Q. I am almost 13 years old and I have a 3 1/2-year-old brother. My mother is due again in October. Please send me some advice on how I should handle this. I'm not very crazy about the idea.

I was the center of attention for 9 years and now it's gone.

A. I'll bet you're going to handle this much better than you think you will -- and probably much better than you did 3 1/2 years ago. You're not only older and wiser and have better things to think about, but you have something the baby never will have -- 13 years of your mom's life. You've known her at a time and in a way that no other child ever will.

You have wept together and exulted together, too. You were the one who taught her the magic of a child's first smile; the joy of a single candle on a cake; the heartache of a hurt she couldn't do anything about.

You and your mother have stumbled together through a hundred calamities, to say nothing of teacher conferences (which any mother would prefer to say nothing of) and probably a few phone calls from neighbors who said, "I think you'll want to know what your child did . . ."

You've forgiven your mom for mistakes she seldom makes any more and she's forgiven you for some that your brother -- and certainly the next child -- could never pull. You've taught her many tricks of the parenthood trade, and now her job is more serene, less spontaneous -- and sometimes just a little bit boring -- except for you. You're still giving her on-the-job training, because you're still the pioneer; the fresh adventure.

The firsts and the foolishness have made her invest more energy in you, but they haven't made your mom love you more than she loves your brother -- or than she'll love the baby -- but they have made her love you in a special way. And this is the secret of a family. If parents have a dozen children, they love each of them in a unique way. Love comes in different shapes, not different amounts.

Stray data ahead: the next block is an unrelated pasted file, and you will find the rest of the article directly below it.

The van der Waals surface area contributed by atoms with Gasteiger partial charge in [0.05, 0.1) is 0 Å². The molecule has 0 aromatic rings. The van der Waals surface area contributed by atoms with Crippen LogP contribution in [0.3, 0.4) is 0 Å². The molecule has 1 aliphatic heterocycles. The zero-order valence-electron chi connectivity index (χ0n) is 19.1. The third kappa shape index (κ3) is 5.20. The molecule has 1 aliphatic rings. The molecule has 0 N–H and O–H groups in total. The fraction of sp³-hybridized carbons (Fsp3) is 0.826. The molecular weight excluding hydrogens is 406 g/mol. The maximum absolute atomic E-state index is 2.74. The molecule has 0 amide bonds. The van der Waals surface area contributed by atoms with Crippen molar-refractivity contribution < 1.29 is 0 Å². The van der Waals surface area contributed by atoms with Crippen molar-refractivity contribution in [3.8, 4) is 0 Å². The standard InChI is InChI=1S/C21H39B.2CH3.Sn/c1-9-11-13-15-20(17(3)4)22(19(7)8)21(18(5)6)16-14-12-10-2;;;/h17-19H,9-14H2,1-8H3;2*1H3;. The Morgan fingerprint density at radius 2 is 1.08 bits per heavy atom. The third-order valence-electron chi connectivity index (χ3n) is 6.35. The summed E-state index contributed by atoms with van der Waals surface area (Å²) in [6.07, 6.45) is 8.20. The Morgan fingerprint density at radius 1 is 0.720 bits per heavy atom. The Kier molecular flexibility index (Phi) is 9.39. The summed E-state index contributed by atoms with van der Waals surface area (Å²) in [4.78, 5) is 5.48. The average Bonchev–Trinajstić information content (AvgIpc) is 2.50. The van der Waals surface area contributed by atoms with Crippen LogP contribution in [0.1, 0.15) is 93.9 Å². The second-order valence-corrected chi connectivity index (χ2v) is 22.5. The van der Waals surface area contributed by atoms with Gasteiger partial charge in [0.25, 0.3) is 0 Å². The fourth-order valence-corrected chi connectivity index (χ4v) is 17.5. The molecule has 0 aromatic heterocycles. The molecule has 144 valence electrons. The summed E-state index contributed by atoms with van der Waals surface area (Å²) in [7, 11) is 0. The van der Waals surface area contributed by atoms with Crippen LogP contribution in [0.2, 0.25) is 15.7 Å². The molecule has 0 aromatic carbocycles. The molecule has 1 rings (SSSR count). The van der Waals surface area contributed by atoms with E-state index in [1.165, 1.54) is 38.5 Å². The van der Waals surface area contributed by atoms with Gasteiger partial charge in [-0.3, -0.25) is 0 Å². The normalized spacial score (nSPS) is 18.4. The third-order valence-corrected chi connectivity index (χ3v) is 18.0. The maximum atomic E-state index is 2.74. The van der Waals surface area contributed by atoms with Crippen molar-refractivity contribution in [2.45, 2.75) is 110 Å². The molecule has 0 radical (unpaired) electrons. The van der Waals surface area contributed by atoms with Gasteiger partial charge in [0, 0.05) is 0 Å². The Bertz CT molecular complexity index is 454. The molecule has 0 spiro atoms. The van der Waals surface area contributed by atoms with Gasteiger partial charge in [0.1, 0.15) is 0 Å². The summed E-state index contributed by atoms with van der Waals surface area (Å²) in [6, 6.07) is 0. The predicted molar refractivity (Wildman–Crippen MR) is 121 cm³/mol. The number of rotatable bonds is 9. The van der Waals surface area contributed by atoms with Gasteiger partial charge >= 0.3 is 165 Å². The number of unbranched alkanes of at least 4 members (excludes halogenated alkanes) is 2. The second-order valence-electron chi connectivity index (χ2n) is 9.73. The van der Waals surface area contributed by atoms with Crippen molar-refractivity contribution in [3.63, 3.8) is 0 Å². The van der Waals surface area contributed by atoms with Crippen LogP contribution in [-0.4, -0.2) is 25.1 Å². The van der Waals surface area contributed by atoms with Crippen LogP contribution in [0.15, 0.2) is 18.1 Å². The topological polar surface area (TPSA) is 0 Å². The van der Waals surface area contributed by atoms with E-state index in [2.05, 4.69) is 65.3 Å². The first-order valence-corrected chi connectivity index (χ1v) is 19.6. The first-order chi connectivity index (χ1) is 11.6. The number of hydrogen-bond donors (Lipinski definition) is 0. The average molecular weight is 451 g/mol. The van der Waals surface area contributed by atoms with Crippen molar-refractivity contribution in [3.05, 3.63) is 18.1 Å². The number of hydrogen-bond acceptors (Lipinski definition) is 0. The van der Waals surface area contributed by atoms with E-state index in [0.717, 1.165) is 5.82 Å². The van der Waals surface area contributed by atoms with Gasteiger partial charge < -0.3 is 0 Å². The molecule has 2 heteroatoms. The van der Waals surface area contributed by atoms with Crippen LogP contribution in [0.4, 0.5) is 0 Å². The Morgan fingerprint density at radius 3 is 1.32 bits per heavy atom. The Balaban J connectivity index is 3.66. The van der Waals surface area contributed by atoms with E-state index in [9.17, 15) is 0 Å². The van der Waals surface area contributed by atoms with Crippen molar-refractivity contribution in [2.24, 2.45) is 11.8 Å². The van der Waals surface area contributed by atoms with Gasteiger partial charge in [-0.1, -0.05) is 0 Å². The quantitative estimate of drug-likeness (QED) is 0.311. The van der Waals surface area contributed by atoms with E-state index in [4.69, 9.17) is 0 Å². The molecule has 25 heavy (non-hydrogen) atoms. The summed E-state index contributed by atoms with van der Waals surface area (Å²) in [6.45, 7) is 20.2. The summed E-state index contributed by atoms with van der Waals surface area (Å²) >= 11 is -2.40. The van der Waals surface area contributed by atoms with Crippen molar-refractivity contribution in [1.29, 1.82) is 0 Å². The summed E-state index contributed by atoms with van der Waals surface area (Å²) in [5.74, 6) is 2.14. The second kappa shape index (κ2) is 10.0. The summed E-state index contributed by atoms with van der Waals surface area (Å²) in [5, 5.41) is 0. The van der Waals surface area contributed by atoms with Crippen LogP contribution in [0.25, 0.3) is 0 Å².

This is a fact: No two children ever have the same mother and father. Even twins have different parents, because each child is an individual and invites individual responses.

When the baby is born you may feel jealous (although probably not as jealous as you did when your brother was born) but this time you'll know what to expect and you'll be even more helpful than you were before. The pleasure of being needed will erase -- or at least ease -- the annoyance you'll feel when the baby cries in the night or makes your mom too busy or tired to talk with you.

It may be hard to imagine now, but the baby will have a hold on you, too. You may get mad, but just when you're ready to growl at the baby, your finger is squeezed as tight as your heart, and you'll find yourself smiling instead. In the first year there will be coos to win you and peekaboos to please you, and then when you're finally ready to stand up for your rights -- you'll hear your name in the middle of the babble. You'll melt again.

You might think that the complications a baby brings, both physical and emotional, would take away from your attention, but that's not so. You'll be much too needed to take second place. You'll be needed as a helper, of course, but also as a person who can understand ideas and solve problems. You'll find you'll still be supervised, but you'll be talked to almost as an equal. This will be worth a great deal to you.

There will be many other benefits.

You're going to find yourself a little more mature and responsible than most people your age, because you'll have new skills. You'll be more tolerant and much more protective than you ever expected -- not just of the baby, but of anything small and defenseless.

The baby also will help you put your priorities in order, and you'll find that being a big sister will often be more important than hanging out with friends.

And you'll be more efficient. A baby requires so much, you will learn how to do things faster and in the most orderly way, and then you'll accomplish much more. These are skills you'll transfer to everything you do.

You'll also learn how to do more for yourself and for the whole household, which is the best way to build your self-esteem. There's nothing a teen-ager needs more.

The baby still may seem like the center of attention, but you'll be so important to this child that you'll know you have a center all your own. This only will make you more loving; more giving.